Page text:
Drug Traffickers

Mexico-California Tunnel Is ‘The Longest Cross-Border Tunnel Ever Discovered’

A Mexico-California tunnel, which was discovered by U.S. authorities on Wednesday, is being called “the longest cross-border tunnel ever discovered.” Officials confirmed the drug-trafficking tunnel is nearly one-half mile long, stretching from a Tijuana home to an industrial lot in San Diego.

In addition to their discovery of the Mexico-California tunnel, federal agents recovered seven tons of marijuana and over two tons of cocaine with a street value of over $22 million. A representative of the U.S. Attorney’s Office believes it is the “longest cross-border tunnel ever discovered.”

According to Washington Post, federal agents followed the alleged drug traffickers, who were driving a commercial truck, to the industrial lot — where they discovered the entryway leading to the tunnel.

The tunnel stretched more than 874 yards before entering U.S. territory in a fenced commercial lot in San Diego. The exit was strategically covered with an enormous trash bin.

As reported by Daily Mail, officials said the tunnel is outfitted with lights, ventilation systems, and a large elevator. U.S. Attorney Laura Duffy confirmed the Mexico-California tunnel was disturbingly elaborate and well hidden.

“On the surface, few would ever suspect that traffickers were moving multi-ton quantities of cocaine and marijuana worth tens of millions of dollars in such an unassuming way, through this rabbit hole in the ground, in full view of the world around it.”

According to Duffy, the tunnel was unique because it was used to transport cocaine as well as marijuana. She added that the smugglers took great pains to mask the odor of marijuana, which usually makes it fairly easy for border inspectors to track the illicit drug.

Margarita Ontiveros, who works for a law firm next to the San Diego lot, said the tenants started selling wooden pallets at the site last year. “They loaded and unloaded a lot of pallets… they sold very cheap,” she said.

Another man, who also works next to the industrial site, said he became suspicious when the owners installed an unusual number of cameras. “Once I saw them put up cameras inside I knew something was going on,” he said.

Investigators put the industrial lot under surveillance after Border Patrol agents noticed unusually heavy traffic in the area.

On April 13, authorities focused their attention on a trash bin, which was fork-lifted onto a truck in the lot. The truck was subsequently followed to a parking lot in San Diego.

Two days later, another truck was stopped by authorities on its way out of the San Diego parking lot. Officials later confirmed it was carrying 11,030 pounds of marijuana and 2,240 pounds of cocaine. The officers then returned to the original lot, where they found several tons of illegal drugs.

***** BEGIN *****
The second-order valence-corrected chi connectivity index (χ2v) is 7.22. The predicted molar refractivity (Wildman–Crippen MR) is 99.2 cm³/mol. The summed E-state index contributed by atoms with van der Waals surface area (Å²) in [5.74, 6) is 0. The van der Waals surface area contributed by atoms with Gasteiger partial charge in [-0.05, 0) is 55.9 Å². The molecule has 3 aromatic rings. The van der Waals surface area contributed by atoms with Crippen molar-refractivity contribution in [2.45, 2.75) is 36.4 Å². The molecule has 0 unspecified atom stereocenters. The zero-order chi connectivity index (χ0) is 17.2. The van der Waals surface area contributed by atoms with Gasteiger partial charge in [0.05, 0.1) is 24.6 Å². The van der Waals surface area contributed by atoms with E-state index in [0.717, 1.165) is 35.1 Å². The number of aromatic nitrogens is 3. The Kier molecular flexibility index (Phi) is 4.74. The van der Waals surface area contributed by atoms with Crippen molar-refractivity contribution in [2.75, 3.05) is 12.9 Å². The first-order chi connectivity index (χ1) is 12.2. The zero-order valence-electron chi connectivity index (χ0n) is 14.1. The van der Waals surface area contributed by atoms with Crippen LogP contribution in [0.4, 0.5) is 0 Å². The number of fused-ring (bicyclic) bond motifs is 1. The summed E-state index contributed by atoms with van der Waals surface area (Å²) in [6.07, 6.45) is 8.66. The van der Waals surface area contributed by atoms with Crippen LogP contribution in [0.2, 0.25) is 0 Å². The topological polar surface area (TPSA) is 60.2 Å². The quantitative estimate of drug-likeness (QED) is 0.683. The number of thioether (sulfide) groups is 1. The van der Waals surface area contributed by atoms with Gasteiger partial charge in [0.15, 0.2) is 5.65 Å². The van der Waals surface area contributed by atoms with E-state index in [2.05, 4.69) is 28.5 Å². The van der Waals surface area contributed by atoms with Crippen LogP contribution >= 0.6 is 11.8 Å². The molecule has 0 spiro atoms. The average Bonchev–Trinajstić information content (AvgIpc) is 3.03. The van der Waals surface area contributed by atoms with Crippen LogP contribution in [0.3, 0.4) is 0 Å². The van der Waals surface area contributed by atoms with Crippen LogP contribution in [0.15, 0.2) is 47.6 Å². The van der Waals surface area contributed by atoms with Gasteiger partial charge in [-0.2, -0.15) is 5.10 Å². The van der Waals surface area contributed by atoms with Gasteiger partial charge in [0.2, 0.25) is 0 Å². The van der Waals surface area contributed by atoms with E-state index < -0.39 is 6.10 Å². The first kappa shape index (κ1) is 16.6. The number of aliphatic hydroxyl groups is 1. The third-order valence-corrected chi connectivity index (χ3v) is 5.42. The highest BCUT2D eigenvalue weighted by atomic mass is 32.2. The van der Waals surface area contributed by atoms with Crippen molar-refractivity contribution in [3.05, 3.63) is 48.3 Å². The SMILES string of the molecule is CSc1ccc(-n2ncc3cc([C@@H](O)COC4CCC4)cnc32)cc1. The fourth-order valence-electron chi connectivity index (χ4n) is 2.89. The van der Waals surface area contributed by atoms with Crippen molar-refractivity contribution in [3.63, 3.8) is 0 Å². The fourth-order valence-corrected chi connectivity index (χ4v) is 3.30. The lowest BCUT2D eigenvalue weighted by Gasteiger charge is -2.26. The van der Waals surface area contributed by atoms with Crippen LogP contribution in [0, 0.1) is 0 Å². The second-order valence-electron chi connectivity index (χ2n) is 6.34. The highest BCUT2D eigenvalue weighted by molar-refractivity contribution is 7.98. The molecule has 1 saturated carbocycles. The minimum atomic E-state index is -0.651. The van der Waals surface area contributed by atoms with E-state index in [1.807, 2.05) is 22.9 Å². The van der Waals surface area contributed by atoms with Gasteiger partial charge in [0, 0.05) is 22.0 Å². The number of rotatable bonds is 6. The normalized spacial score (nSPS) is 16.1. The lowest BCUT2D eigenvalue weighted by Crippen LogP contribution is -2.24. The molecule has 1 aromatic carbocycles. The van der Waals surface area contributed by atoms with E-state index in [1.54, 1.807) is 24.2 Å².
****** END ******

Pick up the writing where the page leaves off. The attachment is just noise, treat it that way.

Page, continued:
A total of six people were arrested for building the Mexico-California tunnel and numerous drug-related crimes. The suspects were identified as one U.S. citizen, three Mexican citizens who entered the country legally, and two Cubans who entered the United States under asylum.

Hunter Davis, director of air operations for Customs and Border Protection Air and Marine Operations said the California-Mexico tunnel is a stark reminder of the vulnerabilities along the Southwest border of the United States.

The Mexico-California tunnel is the 13th such discovery along the border since 2006, including three tunnels found on one street in San Diego.

The San Diego-Tijuana border is specifically attractive for drug traffickers because the soil is easy to dig, and both sides of the border have warehouses, which provide cover for the movement of trucks and other heavy-duty equipment.

The recently discovered Mexico-California tunnel demonstrates the resilience of drug smugglers, who are desperate to transport illegal drugs into the U.S. by any means despite the efforts of the authorities to keep them out.

Dozens of tunnels have been found along the United States-Mexico border, especially in Arizona and California. However, due to the time and money required to build and maintain a functional tunnel, many have been abandoned.

It is unclear how long the recently discovered Mexico-California tunnel was in operation. However, authorities believe traffickers used the tunnel to transport hundreds of millions of dollars worth of illegal drugs across the border.

[Image via MilanTomazin/Shutterstock]

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